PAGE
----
In Hari-vaṁśa, Satyabhāmā, feeling slighted by Rukmiṇī's high position, said, "My dear Kṛṣṇa, the Raivataka Mountain is always full of spring flowers, but when I have become persona non grata to You, what is the use of my observing them?" This is an instance of bashfulness resulting from being defeated.
There is a symptom of ecstatic love known as concealment, or trying to hide one's real mental condition by externally showing another attitude. In this state of mind one tries to hide his mind by looking away in different directions, by unnecessarily trying for something which is impossible, or by using words which cover one's real thoughts. According to ācāryas expert in the study of psychological activities, these attempts at hiding one's real affections are another part of ecstatic feeling for Kṛṣṇa.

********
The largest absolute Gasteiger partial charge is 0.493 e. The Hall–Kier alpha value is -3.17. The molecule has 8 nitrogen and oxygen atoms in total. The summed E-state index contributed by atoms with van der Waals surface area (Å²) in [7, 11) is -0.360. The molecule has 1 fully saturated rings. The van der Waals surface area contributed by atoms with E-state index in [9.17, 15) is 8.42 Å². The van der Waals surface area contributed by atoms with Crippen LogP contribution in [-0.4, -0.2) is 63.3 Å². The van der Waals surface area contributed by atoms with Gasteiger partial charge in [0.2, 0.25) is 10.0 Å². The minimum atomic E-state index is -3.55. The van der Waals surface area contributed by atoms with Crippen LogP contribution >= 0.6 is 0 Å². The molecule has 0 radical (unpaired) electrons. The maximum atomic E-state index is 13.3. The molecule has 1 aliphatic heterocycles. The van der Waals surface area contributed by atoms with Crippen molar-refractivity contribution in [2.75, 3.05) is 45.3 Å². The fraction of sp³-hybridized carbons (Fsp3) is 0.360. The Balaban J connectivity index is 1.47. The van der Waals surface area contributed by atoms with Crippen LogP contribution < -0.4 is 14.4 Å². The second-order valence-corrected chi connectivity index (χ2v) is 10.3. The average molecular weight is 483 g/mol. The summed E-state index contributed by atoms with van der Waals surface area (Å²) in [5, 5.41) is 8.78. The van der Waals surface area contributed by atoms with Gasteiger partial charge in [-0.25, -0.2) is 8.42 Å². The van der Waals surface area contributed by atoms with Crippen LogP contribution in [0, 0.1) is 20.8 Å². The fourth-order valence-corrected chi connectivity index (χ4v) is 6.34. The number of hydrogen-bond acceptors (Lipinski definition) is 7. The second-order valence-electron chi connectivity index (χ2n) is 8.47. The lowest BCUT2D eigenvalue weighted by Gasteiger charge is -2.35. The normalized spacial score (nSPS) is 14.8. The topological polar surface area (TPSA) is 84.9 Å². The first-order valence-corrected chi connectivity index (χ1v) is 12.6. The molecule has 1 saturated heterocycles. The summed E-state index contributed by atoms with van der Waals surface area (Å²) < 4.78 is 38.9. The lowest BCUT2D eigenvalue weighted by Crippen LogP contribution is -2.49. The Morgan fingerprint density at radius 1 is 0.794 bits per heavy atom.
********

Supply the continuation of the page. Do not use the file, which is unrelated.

In the Tenth Canto, 32nd Chapter, 14th verse of Śrīmad-Bhāgavatam, Śukadeva Gosvāmī states, "My dear King, the gopīs were always beautiful and decorated with confidential smiles and alluring garments. In their movements, intended to give impetus to lusty feelings, they would sometimes press Kṛṣṇa's hand on their laps, and sometimes they would keep His lotus feet on their breasts. After doing this, they would talk with Kṛṣṇa as if they were very angry with Him."
There is another instance of this concealment in ecstatic love. When Kṛṣṇa, the supreme joker, planted the pārijāta tree in the courtyard of Satyabhāmā, Rukmiṇī, the daughter of King Vīrabhadra, became very angry, but due to her natural gentle behavior, she did not express anything. No one could understand Rukmiṇī's real mental condition. This is an instance of competitive concealment.